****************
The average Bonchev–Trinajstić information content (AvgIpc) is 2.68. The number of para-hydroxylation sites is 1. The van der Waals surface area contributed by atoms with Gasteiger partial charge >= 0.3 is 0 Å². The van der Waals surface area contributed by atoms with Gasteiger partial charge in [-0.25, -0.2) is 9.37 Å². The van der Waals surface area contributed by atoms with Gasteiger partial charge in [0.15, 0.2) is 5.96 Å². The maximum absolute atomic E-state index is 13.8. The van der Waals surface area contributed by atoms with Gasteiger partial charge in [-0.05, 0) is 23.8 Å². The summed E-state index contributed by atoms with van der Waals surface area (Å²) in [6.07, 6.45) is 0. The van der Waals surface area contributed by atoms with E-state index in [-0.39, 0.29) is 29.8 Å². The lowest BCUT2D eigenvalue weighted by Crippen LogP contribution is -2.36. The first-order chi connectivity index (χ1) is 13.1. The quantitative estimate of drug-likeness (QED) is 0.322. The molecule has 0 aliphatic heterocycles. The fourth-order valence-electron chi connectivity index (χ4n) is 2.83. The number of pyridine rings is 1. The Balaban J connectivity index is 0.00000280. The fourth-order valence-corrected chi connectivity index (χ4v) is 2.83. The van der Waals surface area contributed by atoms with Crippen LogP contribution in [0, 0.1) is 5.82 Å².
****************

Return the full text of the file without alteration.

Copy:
The average Bonchev–Trinajstić information content (AvgIpc) is 2.68. The number of para-hydroxylation sites is 1. The van der Waals surface area contributed by atoms with Gasteiger partial charge >= 0.3 is 0 Å². The van der Waals surface area contributed by atoms with Gasteiger partial charge in [-0.25, -0.2) is 9.37 Å². The van der Waals surface area contributed by atoms with Gasteiger partial charge in [0.15, 0.2) is 5.96 Å². The maximum absolute atomic E-state index is 13.8. The van der Waals surface area contributed by atoms with Gasteiger partial charge in [-0.05, 0) is 23.8 Å². The summed E-state index contributed by atoms with van der Waals surface area (Å²) in [6.07, 6.45) is 0. The van der Waals surface area contributed by atoms with E-state index in [-0.39, 0.29) is 29.8 Å². The lowest BCUT2D eigenvalue weighted by Crippen LogP contribution is -2.36. The first-order chi connectivity index (χ1) is 13.1. The quantitative estimate of drug-likeness (QED) is 0.322. The molecule has 0 aliphatic heterocycles. The fourth-order valence-electron chi connectivity index (χ4n) is 2.83. The number of pyridine rings is 1. The Balaban J connectivity index is 0.00000280. The fourth-order valence-corrected chi connectivity index (χ4v) is 2.83. The van der Waals surface area contributed by atoms with Crippen LogP contribution in [0, 0.1) is 5.82 Å².